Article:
There’s been a lot of attention on bluegrass music lately, but it doesn’t come without justification. Artists in the genre are redeveloping some of the aesthetical parameters that have arguably prevented its core sound from becoming exposed to a much larger audience in the 21st century, and among those who have caught my interest lately is Irene Kelley, an upstanding songwriter and singer whose new record Benny’s TV Repair is a blue-collar crossover if there ever was one. Benny’s TV Repair is a country album with a bluegrass soul and traces of a distant Americana influence, and astoundingly enough, it’s a remarkably cohesive effort.
Irene Kelley shows us that she has no room for fluff in her new record right from the start; the foursome of “Something About A Train Sound,” “Bluegrass Radio,” “Cabbage Head” and “Thunderbird” are devoid of radio polish and pop refinements, but they’re not guttural groove ballads by any stretch of your imagination, either. This is an album that upholds the notion of barebones songwriting producing the best results in a country-styled LP, and though it isn’t as popular a concept as it was some thirty or forty years ago, it’s working to Kelley’s benefit tremendously well on this occasion.
It isn’t that there aren’t old fashioned bluegrass elements in Benny’s TV Repair (check out “Walk With Me Today,” “Highway Back To You” and the namesake song to hear what I mean), but more that they’re being repurposed with a folksy country melodicism that has been absent from the genre’s sound for decades. The lyrics here are very contemporary, with “Out Of Arkansas” stealing the show as the album’s crown jewel, and while I’m sure Kelley wasn’t trying to make an alternative bluegrass anthology in this LP on purpose, she has moments where she shows the kind of ingeniousness that such an endeavor would inevitably require.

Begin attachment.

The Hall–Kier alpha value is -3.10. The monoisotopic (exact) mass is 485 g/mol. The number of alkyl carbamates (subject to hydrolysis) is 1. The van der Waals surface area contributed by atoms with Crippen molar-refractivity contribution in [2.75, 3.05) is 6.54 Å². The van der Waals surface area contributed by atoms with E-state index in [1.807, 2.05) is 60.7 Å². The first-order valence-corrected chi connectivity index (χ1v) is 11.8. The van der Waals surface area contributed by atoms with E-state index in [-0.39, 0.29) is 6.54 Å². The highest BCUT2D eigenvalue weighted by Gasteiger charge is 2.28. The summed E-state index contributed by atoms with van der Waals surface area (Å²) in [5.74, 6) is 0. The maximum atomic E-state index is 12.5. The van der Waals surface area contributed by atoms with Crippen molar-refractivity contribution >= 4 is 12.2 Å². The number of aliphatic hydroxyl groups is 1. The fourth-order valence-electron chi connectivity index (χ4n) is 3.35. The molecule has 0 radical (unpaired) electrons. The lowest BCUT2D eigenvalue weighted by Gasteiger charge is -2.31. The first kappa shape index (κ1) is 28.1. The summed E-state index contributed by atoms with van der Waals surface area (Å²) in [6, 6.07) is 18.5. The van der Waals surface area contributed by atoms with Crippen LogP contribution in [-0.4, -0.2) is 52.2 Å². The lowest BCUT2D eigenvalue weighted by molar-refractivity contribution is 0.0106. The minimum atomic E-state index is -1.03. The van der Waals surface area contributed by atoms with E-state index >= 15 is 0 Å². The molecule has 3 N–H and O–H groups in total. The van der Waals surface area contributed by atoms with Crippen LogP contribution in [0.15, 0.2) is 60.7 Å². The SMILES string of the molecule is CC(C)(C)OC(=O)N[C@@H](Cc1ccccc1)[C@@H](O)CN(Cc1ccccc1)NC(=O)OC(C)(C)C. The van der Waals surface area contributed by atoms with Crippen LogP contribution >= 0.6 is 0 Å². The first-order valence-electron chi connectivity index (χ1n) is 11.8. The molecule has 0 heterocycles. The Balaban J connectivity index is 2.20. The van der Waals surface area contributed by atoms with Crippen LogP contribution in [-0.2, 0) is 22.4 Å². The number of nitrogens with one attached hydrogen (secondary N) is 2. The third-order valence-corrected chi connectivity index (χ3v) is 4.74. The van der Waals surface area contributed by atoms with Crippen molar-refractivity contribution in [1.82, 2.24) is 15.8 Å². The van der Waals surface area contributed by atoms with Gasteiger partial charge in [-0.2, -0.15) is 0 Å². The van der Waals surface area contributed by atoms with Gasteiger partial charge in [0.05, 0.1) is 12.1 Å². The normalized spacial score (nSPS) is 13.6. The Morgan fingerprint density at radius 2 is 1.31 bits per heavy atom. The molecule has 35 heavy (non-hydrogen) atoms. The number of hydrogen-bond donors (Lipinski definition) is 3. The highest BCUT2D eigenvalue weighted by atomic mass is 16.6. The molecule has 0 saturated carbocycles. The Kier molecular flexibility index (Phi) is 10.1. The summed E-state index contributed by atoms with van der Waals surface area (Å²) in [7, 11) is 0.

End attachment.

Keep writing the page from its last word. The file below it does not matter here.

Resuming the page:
This artist has become known for her voice as much as she has her composing, and I think a lot of the tracks in Benny’s TV Repair do a better job of highlighting her harmonic abilities than many of her past recordings did. “Faster Than Angels Could Fly” is a chill-inducing song that can’t help but remind us of a cross between Jewel and a young, uncorrupted Trisha Yearwood, while in “The Hills Of Home” and “Anything To Help You Say Goodbye,” she could’ve performed all by herself without the assistance of a band and still made a big emotional impact on listeners.
You don’t have to be a big bluegrass fan to enjoy Benny’s TV Repair, but those who are should set a moment aside to give it a close listen over the holiday season. There have been so many hot releases in 2019 from the ‘grass community that trying to compile a list of the best ones would be too time-consuming for me to attempt, but if such a list were to be made, I would put this record near the top tier. As I see it, Kelley is shining like a true star in her latest album.
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